The U.S. Supreme Court has announced they will review House Bill 2, the Texas omnibus abortion law designed to shut down clinics. Their decision will determine the future of abortion access in the United States.
Whole Woman’s Health, who brought the lawsuit on behalf of themselves and other abortion providers in Texas, issued a statement on the decision. Amy Hagstrom Miller, the founder and CEO of Whole Woman’s, says she’s hopeful the Supreme Court will find that HB 2 is illegal:
Today, my heart is filled with hope. Although this is the first step in a much longer process, I am hopeful that the Supreme Court will uphold the rights that have been in place for four decades and reaffirm that every woman should be able to make her own decision about continuing or ending a pregnancy. I have hope for my staff members, who, for years, have poured themselves into providing Texas women with high-quality and comprehensive reproductive health care. And most of all, I have hope for the families and communities all across Texas who now may be able to get the safe and comprehensive care they need from a clinic they trust.
She adds that it is “an honor” to bring suit on behalf of Texas healthcare providers, women, and families:
In 2003, Whole Woman’s Health made a commitment to provide quality and holistic reproductive health care in Texas. This is a commitment we intend to keep. To the women of Texas: Now, more than ever, we are here for you. We have been betrayed by legislators and vilified by anti-choice extremists, but we are still here for you, and are confident that justice will be on our side. We are honored to stand up for Texas women and families and bring this case to the highest court in the land.
Seven Texas abortion funds, who work to help women raise the money they need for abortion care, also issued a joint statement. The funds are the Texas Equal Access Fund, Lilith Fund for Reproductive Equity, Fund Texas Choice, West Fund, Frontera Fund, Clinic Access Support Network, and the Bridge Collectives. They say unanimously that HB 2 has been devastating:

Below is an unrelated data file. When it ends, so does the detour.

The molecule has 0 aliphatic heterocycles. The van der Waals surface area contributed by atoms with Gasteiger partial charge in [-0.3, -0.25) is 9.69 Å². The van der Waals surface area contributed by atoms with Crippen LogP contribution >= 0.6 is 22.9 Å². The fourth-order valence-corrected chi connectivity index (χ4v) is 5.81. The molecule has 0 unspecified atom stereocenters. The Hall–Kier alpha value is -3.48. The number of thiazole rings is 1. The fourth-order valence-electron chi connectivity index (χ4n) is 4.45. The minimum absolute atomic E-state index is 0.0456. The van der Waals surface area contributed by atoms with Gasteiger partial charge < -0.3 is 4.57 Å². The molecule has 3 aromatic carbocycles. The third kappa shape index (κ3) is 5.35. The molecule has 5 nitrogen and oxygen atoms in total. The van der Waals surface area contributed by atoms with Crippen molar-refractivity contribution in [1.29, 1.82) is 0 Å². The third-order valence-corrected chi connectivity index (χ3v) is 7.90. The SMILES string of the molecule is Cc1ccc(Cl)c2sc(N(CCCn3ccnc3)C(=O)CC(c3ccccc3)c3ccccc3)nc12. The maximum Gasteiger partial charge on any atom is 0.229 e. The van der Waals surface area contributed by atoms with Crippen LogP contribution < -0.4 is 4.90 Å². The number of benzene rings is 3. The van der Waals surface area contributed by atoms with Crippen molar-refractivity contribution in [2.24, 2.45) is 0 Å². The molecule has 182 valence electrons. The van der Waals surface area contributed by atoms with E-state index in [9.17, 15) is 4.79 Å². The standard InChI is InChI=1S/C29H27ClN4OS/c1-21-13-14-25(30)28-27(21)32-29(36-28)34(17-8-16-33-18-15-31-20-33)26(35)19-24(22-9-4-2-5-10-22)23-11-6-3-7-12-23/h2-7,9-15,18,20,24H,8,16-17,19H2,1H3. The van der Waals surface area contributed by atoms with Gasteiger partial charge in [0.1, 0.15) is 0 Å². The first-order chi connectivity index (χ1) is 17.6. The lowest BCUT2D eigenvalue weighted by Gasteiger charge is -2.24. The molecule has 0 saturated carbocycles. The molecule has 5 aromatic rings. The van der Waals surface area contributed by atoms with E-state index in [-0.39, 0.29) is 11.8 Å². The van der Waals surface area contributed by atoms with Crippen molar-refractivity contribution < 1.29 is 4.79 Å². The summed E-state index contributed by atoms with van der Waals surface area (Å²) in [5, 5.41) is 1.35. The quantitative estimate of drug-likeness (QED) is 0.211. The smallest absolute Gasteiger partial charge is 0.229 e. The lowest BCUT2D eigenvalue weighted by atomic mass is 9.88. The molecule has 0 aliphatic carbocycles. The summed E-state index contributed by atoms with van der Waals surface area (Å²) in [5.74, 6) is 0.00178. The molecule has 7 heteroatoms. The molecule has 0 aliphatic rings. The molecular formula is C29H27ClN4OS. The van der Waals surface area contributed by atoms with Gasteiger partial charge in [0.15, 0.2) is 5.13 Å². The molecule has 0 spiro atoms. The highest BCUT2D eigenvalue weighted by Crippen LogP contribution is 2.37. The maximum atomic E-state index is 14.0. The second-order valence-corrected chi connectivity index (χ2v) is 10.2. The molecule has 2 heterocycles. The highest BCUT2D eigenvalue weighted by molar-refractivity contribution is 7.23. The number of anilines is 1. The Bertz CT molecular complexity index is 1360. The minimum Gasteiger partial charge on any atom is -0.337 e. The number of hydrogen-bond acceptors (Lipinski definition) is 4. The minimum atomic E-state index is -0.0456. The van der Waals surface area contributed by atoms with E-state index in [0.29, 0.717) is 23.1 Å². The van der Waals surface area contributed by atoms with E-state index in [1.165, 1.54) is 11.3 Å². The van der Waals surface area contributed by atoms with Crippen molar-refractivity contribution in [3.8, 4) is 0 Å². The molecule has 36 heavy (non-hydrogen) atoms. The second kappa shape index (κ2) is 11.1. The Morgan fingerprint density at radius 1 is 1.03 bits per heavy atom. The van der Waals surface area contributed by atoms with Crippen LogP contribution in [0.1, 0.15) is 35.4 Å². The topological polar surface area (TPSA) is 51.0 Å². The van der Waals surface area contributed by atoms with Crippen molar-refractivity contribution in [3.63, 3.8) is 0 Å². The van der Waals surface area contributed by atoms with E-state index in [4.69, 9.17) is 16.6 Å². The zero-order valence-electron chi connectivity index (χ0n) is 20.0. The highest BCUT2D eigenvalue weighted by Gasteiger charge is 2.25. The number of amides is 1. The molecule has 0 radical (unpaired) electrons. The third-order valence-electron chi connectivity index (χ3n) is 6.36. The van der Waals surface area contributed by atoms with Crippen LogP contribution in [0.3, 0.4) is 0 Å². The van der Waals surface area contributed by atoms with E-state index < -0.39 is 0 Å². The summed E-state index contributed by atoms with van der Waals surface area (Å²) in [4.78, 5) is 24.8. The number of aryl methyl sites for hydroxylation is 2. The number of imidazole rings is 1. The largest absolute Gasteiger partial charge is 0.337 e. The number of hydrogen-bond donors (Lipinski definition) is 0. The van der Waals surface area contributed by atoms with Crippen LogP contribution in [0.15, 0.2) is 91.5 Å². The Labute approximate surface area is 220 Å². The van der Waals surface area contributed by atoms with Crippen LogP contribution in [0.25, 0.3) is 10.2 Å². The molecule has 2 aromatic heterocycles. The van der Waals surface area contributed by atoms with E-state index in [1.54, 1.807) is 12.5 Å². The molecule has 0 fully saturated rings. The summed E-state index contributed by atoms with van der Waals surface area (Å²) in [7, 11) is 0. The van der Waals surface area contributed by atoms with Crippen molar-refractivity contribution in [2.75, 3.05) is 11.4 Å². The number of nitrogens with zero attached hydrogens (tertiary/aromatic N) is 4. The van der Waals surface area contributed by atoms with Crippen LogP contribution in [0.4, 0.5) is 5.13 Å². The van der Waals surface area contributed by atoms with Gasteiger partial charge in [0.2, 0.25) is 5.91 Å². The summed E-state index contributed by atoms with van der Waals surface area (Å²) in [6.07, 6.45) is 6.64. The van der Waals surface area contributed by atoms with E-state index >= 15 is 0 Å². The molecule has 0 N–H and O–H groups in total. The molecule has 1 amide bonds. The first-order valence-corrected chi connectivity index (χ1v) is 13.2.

Those who created this law claim it was designed to improve reproductive healthcare, but in reality it has accomplished the complete opposite. We know because we received the phone calls of scared people scrambling to find an appointment when the first wave of clinics closed in 2013, and when more clinics closed for a period in 2014. We hope that the Court will decide to uphold the right to bodily autonomy, economic justice, and access to healthcare, and strike down a law that has already done so much damage and stands to do even more irreparable harm to individual’s lives if allowed to stand.
Finally, NARAL Pro-Choice Texas calls the law “an end-run around the constitution”:
Texans are fully capable of making thoughtful decisions about their families, future and reproductive health without interference from politicians. This law is an end-run around the constitution, designed to shut down quality reproductive health clinics. HB 2 creates higher costs, longer delays and additional barriers, pushing pregnant people further into their pregnancies, causing them to travel long distances and putting their health and safety at risk.
The court will likely hear oral arguments around March, and a decision is expected in June.
The Whole Woman’s clinic location in Fort Worth, Texas. Photo via AP Images